Delay in digital TV conversion has negative ramifications
Originally published on BuzzFlash.com on Thu, 02/05/2009 – 2:23pm
With 6.5 million people on the line, Congress has voted to delay until June 12 the full implementation of digital TV. The previous deadline was February 17.
The list of ways the Bush Administration screwed up this process could fill a 52-inch HD TV set in 8-point type. And like many other messes, it comes down to the Obama Administration to clean it up. But is this delay truly necessary or is it just political convenience?
The potential political disaster of people turning on their TV sets and finding snow would certainly come at a bad time, days before the Academy Awards and weeks before March Madness (NCAA Men’s Basketball Tournament). And by June 12, the NHL finals should be done and the prime time TV season is over, though the NBA finals could get caught in the timing.
But how many of those 6.5 million people are going to actually get help and assistance between now and June 12? You will still have people on June 12 who won’t be ready. It is the American way.
Psychologically, quite a few of those people are waiting for the $40 coupon to go buy a converter box. What they may not realize is that the boxes sell for $60-$70, so they will have to reach into their wallets and still pull out at least a Jackson ($20 bill) to get the box.
There are people who are struggling, but an extra $40 is not so bad in light of the idea that cable or satellite can eat up that cost in about a month. Of course, if the coupons hadn’t been offered, perhaps the boxes wouldn’t be as expensive as they are.
Paula Kerger, president and CEO of the Public Broadcasting System, estimates that the delay will cost public broadcasters $22 million, mostly stemming from the costs of running analog and digital signals for four extra months.
Some of the people who have made the run for a converter box have been disappointed about the reach of digital TV signals. Digital TV signals travel shorter distances than current analog signals, though TV stations may be able to boost power once the analog signals go away. But we won’t know until that happens.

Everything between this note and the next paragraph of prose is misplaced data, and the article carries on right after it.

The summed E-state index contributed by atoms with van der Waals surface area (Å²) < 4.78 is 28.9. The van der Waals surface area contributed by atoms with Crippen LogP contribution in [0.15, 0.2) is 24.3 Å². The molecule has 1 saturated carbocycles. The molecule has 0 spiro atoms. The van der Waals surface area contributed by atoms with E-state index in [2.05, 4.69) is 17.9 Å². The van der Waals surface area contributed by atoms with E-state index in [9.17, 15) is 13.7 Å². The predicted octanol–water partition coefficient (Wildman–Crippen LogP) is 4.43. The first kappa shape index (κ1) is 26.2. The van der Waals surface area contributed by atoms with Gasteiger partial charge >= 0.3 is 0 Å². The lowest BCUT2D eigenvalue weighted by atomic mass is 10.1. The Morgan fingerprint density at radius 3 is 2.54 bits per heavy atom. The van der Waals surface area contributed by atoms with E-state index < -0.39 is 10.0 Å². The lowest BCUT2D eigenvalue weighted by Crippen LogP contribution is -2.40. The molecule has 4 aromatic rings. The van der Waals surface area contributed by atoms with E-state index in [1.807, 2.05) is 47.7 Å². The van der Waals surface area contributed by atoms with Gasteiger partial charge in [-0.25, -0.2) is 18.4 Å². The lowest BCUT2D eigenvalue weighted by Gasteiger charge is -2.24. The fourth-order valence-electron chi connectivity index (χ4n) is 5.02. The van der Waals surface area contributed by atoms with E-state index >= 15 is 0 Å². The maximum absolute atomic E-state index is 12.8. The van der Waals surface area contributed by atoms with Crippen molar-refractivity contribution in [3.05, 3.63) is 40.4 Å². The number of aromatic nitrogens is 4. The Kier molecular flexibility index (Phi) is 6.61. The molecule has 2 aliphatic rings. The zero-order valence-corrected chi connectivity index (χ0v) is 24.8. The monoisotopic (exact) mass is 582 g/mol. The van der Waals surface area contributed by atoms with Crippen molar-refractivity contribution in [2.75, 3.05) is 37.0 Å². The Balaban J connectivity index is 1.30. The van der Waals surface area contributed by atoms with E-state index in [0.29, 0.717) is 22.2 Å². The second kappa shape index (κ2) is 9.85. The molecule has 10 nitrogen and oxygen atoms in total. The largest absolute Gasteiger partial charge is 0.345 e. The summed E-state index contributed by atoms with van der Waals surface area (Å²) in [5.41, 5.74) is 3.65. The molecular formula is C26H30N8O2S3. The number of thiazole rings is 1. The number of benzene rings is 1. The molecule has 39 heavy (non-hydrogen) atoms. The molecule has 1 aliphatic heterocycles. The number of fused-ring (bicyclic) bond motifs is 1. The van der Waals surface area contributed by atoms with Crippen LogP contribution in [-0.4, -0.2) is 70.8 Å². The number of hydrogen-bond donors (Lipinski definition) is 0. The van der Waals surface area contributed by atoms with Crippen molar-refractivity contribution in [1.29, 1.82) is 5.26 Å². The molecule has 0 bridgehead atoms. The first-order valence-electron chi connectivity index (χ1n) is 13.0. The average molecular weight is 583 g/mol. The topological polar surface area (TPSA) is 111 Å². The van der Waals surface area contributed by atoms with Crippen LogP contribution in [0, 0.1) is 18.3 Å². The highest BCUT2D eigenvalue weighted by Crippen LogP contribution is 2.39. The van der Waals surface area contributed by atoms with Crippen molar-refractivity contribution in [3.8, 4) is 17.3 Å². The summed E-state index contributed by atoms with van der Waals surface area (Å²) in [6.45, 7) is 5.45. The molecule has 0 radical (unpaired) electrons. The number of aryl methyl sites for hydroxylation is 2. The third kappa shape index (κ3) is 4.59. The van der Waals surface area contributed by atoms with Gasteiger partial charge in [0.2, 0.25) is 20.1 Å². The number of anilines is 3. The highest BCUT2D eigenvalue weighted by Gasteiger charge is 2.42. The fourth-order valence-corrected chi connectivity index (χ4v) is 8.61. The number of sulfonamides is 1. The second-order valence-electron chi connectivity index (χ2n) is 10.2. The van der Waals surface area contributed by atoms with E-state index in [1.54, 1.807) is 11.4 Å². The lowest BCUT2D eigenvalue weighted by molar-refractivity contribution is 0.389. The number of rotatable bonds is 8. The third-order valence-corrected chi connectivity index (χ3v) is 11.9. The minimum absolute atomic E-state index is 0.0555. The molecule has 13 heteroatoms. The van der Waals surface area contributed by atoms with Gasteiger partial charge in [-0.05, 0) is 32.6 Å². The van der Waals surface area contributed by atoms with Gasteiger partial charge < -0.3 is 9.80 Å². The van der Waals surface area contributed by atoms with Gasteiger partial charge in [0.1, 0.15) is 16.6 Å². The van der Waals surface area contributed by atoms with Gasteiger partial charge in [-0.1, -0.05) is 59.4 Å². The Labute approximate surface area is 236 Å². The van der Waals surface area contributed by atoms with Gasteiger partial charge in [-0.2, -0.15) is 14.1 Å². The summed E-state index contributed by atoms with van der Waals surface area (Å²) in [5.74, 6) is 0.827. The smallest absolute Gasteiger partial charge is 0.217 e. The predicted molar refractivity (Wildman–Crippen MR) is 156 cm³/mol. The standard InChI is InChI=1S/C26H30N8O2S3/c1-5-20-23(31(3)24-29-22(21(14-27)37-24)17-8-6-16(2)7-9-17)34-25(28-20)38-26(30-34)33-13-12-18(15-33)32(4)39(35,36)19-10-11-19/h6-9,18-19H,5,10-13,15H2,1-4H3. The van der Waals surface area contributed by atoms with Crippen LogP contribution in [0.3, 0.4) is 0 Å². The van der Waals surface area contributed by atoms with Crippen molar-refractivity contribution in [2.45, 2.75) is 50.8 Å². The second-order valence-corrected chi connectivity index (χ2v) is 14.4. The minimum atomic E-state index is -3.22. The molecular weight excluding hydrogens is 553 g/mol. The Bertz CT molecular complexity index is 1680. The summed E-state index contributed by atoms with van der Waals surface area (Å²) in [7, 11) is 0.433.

No matter when the ultimate deadline will be, there will be a transition of sorts. And some will suffer in the process, no matter what you do to lead up to that point.
And the sooner the analog shutdown comes, the sooner we can force the hand of the stations to bump up its digital TV options. One perk to digital TV is that a station can multi-cast, show more than one signal at once. For example, in Chicago, the NBC owned-and-operated station broadcasts its primary signal on 5-1, a weather channel on 5-2, and Olympic highlights on 5-3.
But right now in Chicago, the CBS and FOX stations don’t even offer a second channel. And the CBS station (again owned by the network) has had loads of trouble offering even one digital TV signal. By contrast, the primary PBS station in Chicago offers four channels, one of them in Spanish.
Broadcasters can have the option of running a breaking news story on one of its signals, while leaving network or regular programming on another signal. For example, during the Rod Blagojevich impeachment trial, the ABC station showed the coverage on one of its digital signals while running soap operas on its regular channel. Anything that increases the legitimate news content from over-the-air broadcasters is a plus for democracy.
And all it “costs” is the money for a converter box.